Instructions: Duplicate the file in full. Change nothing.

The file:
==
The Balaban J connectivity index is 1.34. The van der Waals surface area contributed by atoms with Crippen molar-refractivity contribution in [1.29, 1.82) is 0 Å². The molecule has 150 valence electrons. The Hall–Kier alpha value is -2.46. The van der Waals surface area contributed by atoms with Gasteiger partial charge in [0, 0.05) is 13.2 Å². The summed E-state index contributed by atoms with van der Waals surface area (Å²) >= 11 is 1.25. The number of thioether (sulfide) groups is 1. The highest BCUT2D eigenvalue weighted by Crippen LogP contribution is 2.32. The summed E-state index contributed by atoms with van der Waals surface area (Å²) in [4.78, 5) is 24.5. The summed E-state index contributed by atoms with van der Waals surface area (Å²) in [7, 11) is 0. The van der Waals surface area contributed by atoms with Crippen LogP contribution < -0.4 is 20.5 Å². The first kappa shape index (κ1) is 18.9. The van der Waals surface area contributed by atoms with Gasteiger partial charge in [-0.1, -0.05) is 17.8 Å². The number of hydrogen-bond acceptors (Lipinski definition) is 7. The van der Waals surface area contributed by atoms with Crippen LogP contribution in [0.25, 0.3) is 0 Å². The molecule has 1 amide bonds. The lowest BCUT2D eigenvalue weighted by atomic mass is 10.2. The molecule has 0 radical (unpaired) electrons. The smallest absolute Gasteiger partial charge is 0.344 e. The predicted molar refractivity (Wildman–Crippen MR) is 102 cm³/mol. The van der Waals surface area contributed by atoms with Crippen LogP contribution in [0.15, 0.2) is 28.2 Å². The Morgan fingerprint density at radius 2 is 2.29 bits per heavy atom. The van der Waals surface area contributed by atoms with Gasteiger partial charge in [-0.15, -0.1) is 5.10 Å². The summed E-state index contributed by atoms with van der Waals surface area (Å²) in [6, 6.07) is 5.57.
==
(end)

The Balaban J connectivity index is 1.34. The van der Waals surface area contributed by atoms with Crippen molar-refractivity contribution in [1.29, 1.82) is 0 Å². The molecule has 150 valence electrons. The Hall–Kier alpha value is -2.46. The van der Waals surface area contributed by atoms with Gasteiger partial charge in [0, 0.05) is 13.2 Å². The summed E-state index contributed by atoms with van der Waals surface area (Å²) >= 11 is 1.25. The number of thioether (sulfide) groups is 1. The highest BCUT2D eigenvalue weighted by Crippen LogP contribution is 2.32. The summed E-state index contributed by atoms with van der Waals surface area (Å²) in [4.78, 5) is 24.5. The summed E-state index contributed by atoms with van der Waals surface area (Å²) in [7, 11) is 0. The van der Waals surface area contributed by atoms with Crippen LogP contribution < -0.4 is 20.5 Å². The first kappa shape index (κ1) is 18.9. The van der Waals surface area contributed by atoms with Gasteiger partial charge in [-0.1, -0.05) is 17.8 Å². The number of hydrogen-bond acceptors (Lipinski definition) is 7. The van der Waals surface area contributed by atoms with Crippen LogP contribution in [0.25, 0.3) is 0 Å². The molecule has 1 amide bonds. The lowest BCUT2D eigenvalue weighted by atomic mass is 10.2. The molecule has 0 radical (unpaired) electrons. The smallest absolute Gasteiger partial charge is 0.344 e. The predicted molar refractivity (Wildman–Crippen MR) is 102 cm³/mol. The van der Waals surface area contributed by atoms with Crippen LogP contribution in [0.15, 0.2) is 28.2 Å². The Morgan fingerprint density at radius 2 is 2.29 bits per heavy atom. The van der Waals surface area contributed by atoms with Gasteiger partial charge in [-0.15, -0.1) is 5.10 Å². The summed E-state index contributed by atoms with van der Waals surface area (Å²) in [6, 6.07) is 5.57.